Goalkeeper Josh Saunders will be lost to the Galaxy for an indefinite period after being enrolled in Major League Soccer's substance abuse and behavioral health program. The Galaxy was informed Friday that Saunders would be unavailable to play until he completes a treatment protocol. Team officials insisted Tuesday that Saunders did not fail a league-administered drug test but have been evasive in explaining his absence. Saunders missed Saturday's tie with FC Dallas and is unavailable for Wednesday night's match in Seattle, with Galaxy Coach Bruce Arena saying only that the keeper was missing for "personal reasons.
October 7, 2013 | By Zulfiqar Ali and Mark Magnier
PESHAWAR, Pakistan - A bomb exploded near a government health center Monday in northwestern Pakistan as anti-polio kits were being distributed, killing two people and wounding at least 12, Pakistani officials said. The explosion in a suburb of Peshawar, the capital of restive Khyber Pakhtunkhwa province near the Afghan border, was apparently detonated by remote control. It was the latest in a series of attacks on polio workers in Pakistan. A policeman and a volunteer peace committee member were killed in the blast, which appeared to target police assigned to protect vaccinators shortly before they headed into nearby neighborhoods to administer the anti-polio vaccine, authorities said.
September 12, 2013 | David Lazarus
CVS Caremark insists that it's just complying with federal law by informing customers that their medical information could be "redisclosed" if they sign up for the company's prescription-drug reward program. Privacy experts, though, question whether CVS is complying with state law. "California's privacy law is stricter than federal law," said Charles Googooian, a La Canada Flintridge lawyer who specializes in medical-privacy issues. "It doesn't seem like CVS is complying with either the spirit or the letter of state law. " CVS has been scrambling to defend its ExtraCare Pharmacy & Health Rewards program since I recently reported that customers are being required to give up important federal privacy safeguards in return for up to $50 a year in store credits.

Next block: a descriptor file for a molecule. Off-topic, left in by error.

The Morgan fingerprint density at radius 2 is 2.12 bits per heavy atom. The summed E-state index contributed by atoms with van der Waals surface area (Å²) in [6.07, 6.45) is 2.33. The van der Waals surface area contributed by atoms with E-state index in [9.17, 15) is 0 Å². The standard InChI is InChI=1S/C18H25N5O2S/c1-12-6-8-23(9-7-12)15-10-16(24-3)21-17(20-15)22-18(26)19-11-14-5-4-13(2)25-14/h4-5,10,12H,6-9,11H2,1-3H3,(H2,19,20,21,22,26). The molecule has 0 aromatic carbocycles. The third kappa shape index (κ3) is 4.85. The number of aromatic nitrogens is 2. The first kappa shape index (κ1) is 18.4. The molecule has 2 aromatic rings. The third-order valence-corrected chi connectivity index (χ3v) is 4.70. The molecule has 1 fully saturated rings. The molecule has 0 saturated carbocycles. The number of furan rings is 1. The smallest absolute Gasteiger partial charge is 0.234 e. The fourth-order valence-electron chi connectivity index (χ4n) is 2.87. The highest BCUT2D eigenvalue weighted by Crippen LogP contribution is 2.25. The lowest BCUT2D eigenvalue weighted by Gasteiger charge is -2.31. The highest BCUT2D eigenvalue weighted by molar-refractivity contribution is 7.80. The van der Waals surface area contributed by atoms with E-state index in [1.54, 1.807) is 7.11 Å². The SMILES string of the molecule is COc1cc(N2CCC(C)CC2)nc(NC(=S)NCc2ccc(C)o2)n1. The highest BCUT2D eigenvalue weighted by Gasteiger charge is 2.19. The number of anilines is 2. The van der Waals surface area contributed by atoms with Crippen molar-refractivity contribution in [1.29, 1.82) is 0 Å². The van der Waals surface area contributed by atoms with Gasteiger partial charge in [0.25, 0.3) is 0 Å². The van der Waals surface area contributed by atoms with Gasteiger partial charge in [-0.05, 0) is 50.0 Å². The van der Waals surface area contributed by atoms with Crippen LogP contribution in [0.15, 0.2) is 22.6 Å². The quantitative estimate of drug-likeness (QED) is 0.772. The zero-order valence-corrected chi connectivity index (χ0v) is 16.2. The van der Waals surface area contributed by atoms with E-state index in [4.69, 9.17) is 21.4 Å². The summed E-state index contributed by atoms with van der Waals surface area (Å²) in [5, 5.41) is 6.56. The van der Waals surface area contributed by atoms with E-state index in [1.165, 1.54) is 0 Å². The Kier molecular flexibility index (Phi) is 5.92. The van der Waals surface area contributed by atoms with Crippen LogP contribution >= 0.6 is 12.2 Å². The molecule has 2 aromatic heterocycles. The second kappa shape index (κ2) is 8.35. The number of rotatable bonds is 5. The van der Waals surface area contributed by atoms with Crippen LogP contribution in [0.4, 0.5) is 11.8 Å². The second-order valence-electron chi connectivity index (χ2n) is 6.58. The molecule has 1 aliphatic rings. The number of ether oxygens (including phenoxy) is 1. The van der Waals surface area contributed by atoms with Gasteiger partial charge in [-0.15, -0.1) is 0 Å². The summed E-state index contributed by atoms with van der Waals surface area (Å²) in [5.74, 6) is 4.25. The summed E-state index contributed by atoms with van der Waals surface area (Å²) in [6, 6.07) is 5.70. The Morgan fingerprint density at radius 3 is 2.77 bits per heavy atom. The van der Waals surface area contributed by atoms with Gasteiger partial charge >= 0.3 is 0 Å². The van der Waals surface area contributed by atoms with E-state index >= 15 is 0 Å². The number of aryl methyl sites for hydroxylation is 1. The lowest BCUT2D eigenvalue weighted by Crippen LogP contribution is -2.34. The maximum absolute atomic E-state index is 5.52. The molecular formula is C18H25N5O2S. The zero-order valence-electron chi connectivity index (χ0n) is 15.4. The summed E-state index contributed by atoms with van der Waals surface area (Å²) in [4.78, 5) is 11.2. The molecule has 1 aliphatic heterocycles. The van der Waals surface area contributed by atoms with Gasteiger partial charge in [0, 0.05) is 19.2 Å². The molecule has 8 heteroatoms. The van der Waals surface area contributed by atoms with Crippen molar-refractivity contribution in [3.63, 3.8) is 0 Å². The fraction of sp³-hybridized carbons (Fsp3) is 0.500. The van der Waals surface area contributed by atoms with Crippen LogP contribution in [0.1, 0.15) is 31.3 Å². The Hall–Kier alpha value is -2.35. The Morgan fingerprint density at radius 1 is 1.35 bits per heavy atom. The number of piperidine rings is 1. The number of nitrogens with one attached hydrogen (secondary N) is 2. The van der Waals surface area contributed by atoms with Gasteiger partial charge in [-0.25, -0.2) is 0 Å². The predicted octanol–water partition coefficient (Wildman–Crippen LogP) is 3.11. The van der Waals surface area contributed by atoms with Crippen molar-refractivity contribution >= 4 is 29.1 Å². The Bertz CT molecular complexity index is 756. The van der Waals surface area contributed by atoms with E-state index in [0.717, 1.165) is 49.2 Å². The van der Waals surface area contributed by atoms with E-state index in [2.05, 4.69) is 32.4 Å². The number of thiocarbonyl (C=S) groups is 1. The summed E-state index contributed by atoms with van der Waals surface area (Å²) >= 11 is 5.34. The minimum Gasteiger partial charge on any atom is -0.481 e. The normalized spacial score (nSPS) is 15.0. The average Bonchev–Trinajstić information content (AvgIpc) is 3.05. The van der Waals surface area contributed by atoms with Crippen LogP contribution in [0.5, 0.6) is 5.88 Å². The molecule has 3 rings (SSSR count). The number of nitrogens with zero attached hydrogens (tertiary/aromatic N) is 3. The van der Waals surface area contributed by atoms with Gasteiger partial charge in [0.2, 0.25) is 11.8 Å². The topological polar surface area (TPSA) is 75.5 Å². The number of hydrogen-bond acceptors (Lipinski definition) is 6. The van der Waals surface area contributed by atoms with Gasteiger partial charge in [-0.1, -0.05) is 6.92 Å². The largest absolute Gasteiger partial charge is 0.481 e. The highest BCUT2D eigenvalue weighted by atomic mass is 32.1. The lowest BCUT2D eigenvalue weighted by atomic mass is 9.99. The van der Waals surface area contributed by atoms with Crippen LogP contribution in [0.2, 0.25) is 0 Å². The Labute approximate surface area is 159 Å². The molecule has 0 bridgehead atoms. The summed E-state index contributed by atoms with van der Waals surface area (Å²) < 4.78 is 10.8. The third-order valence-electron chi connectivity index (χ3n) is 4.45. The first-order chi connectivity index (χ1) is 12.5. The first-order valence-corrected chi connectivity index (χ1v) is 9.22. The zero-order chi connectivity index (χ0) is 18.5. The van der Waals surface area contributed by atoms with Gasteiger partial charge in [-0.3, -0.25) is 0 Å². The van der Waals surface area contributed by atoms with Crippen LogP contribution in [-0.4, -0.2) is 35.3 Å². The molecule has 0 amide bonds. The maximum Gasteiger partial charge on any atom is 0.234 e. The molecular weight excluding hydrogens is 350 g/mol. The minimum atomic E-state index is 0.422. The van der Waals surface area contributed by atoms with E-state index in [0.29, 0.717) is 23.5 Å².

July 28, 2013 | By Alene Tchekmedyian
The Burbank Police Department's mental health evaluation team is one of six local law enforcement agencies to be honored for its efforts by the state attorney general. When established roughly a year ago, the Burbank evaluation team was tasked with responding to an uptick in mental health calls citywide, which had jumped from 293 calls in 2008 to 567 last year, officials said. “Officers would triage such incidents, but there was no structure to provide follow-up or long-term care,” Atty.